Standard article templates
As we saw in Article templates and forms in Template types, standard articles may be used to create templates and indeed offer certain advantages over TreeBook templates. Here again is a typical standard article form⁄template enclosed in a table, which improves its appearance but is not required. Note that we have included a hyperlink, something TreeBook forms are currently unable to do1.
Address template
  First name:   Last name:

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Fig. 1  Article form
As you can see, a master copy of it can be stored and copied to create blank forms (records). Thus standard article forms and templates are interchangeable. (TreeBook templates, on the other hand, are protected from being used as forms by being covered by a RTF article which is displayed in the Article pane.)
Up till now, the only way of using a standard article form as a template has been to Copy it to the TreePad Clipboard, leaving it there and pasting it in whenever needed. Unfortunately the TreePad Clipboard can only hold one item at a time, and if you use it for templates it is unavailable to hold other nodes or subtrees. Quite possibly you may have prepared two or more standard article templates for a particularly important file.
There is no reason why you cannot use the \templates subfolder to store your own standard article templates in addition to the others. This allows TreePad to display them in the Insert special window where you can select the one you need.
The Is template ⁄ Is TreeBook checkbox
If you open the Node properties window of a standard article you will notice on the General tab a checkbox titled Is template, which by default is unchecked. Placing a tick in this box gives a standard article form⁄template the power of a TreeBook template in that new nodes created within its scope will be copied from it. It makes sense to check this box in each standard article template you create, unless you wish to hide the template icon or copy⁄paste it to⁄from the TreePad Clipboard.
Unlike TreeBook templates and forms, you can control whether this box is checked or not. In TreeBook templates and forms derived from them, the name of this checkbox changes to Is TreeBook and the box is disabled. If the node is a TreeBook template, it is checked (since it can only be a template). If the node is a form derived from a TreeBook template, it is unchecked (since it can only be a form).
Let's put this feature into practice by creating a simple standard article form⁄template containing only two fields, Name: and Address:. Give its node the title name ADDRESSES (Fig. 1a).
Fig. 1a Fig. 1b
Now check the Is template checkbox, and your standard article form⁄template becomes endowed with the power of a TreeBook template, complete with icon (Fig. 1b)!
Fig. 2a Fig. 2b
Focusing on it and pressing Insert offers you the choice of creating a new standard article form (Fig. 2a) or a blank standard article (Fig. 2b - note that the Article pane is quite blank). At any time you can demote ADDRESSES by unticking the Is template box, and the template icon will no longer appear.
Although a standard article form⁄template is somewhat more vulnerable by not having a protective RTF cover article in the manner of a TreeBook template, this does actually give it the unique advantage that you can edit this template "on the fly". For example, if you suddenly had to use this template to store the details of a number of doctors, you could add the salutation "Dr." after "Name:", so all forms derived from this template would also carry the salutation "Dr.". When finished with this task, you could delete it.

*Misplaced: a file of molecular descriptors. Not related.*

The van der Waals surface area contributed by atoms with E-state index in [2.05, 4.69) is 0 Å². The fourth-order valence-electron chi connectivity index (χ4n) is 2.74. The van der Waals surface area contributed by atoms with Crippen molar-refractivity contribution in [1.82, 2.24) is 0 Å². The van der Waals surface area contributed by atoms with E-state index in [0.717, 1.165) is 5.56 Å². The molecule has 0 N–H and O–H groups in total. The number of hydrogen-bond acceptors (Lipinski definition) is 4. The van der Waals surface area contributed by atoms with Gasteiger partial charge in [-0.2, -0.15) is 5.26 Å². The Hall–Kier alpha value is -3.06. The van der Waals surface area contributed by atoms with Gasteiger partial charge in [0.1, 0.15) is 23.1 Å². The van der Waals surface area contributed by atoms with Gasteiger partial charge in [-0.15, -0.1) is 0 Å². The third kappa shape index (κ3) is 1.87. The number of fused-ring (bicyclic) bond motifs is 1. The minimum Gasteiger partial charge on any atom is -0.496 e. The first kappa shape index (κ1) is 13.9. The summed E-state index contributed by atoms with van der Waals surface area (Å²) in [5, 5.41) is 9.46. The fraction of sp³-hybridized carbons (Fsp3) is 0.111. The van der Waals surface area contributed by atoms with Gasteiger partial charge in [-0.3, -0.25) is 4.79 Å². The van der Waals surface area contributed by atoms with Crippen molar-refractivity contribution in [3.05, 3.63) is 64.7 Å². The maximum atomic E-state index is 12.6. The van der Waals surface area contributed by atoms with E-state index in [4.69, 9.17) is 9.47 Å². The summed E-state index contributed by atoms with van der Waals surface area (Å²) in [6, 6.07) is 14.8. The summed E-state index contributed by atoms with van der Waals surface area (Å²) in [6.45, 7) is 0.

Let's copy this template to the \templates folder and use it to create forms, templates and structures in our file. The only portal available is the TreePad structure, since .hjt templates are indistinguishable from .hjt structures to TreePad and Individual nodes and TreeBook templates recognize only .tpt files. Delete any child nodes, make sure the Is template checkbox is unchecked and then use Export ⁄ Selected subtree to export the bare ADDRESSES node to \templates with a filename such as AddrForm.hjt. Note that if template title is to contain spaces, these must be represented as underscores in the file name, e.g., for a template to be displayed as My addresses, it should be stored in \templates as My_addresses.hjt.
Now, select Insert special ⁄ TreePad structure ⁄ AddrForm ⁄ Insert as child2 and click OK to insert a standard article form into your file. It should look exactly like Fig. 1a.
This may satisfy all your requirements, but if you want to go further and insert standard article templates and structures, no problem. This time, check the Is template checkbox and save a copy of this node to \templates under the name AddrTplt.hjt. Click Insert special ⁄ TreePad structure ⁄ AddrTplt ⁄ Insert as child2 and the only difference should be the added power of a template and the template icon, as in Fig. 1b.
Why not add a few categories and some data records if you wish, save the whole subtree in \templates as AddrStruc.hjt and insert it, this time as a TreePad structure? It's that easy.
Remember that if your file already contains an embedded standard article template, you can use the Insert or Enter keys to derive subsequent child or sibling forms from it as well as using the Insert special menu. Keyboard and other forms shortcuts are discussed below.

  1. See also the hint Insert hyperlinks into standard article templates in Hyperlink hints and tips.
  2. Again, users of TreePad PLUS and SAFE should press Alt+Insert to display this menu.
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